The Politics of Domestic Labor Amongst Ethiopian Women in Lebanon
In 2009 the country witnessed a spate of suicides among foreign maids, and last year a 33-year-old Ethiopian woman [Dechesa] killed herself shortly after being filmed being beaten by a Lebanese man on a Beirut street. With increasing reports of immigrants and abuse of domestic workers in the Gulf countries, the conditions of these migrant women need to be closely studied. My research question asks: 1) How is domestic work in Beirut, Lebanon racialized and gendered and 2) How do Ethiopian domestic workers in Lebanon experience race? I will approach this in 3 ways: 1) By examining the role of Islam and Christianity in migrant labor discourse; 2) By exploring two types of interpersonal relationships: the personal (among migrant workers) and the romantic; and 3) By investigating what resources of support and assistance are available for Ethiopian immigrant workers. To accomplish this, I will travel to Beirut, Lebanon to examine the role of religious ideology in public and private spheres and observe how they are intertwined with domestic labor, conduct participant observation to document the conditions and interactions of the domestic workers, hold individual and group interviews with the Ethiopian women as well as conduct impact evaluations on human rights organizations available to migrant domestic workers.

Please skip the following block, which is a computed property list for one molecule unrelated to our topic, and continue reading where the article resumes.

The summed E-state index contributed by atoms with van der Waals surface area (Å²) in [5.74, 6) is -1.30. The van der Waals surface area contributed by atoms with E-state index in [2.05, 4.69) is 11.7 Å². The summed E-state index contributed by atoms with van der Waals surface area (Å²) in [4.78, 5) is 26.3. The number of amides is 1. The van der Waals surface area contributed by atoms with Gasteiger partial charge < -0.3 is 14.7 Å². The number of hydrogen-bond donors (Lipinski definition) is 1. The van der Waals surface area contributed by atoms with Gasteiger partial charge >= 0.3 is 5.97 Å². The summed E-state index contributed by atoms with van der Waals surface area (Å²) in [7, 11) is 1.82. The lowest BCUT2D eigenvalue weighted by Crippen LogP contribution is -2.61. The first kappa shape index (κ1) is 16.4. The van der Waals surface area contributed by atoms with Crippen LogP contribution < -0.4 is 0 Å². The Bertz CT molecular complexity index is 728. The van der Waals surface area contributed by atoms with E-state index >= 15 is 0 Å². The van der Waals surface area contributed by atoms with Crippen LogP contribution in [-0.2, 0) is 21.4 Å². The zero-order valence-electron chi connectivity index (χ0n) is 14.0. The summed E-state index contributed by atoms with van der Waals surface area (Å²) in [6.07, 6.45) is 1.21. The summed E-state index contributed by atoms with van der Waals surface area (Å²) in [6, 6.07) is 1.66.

Message to Sponsor
- Major: ISF: International Development and Gender
- Sponsor: JSB Fund
- Mentor: Donald Moore, Anthropology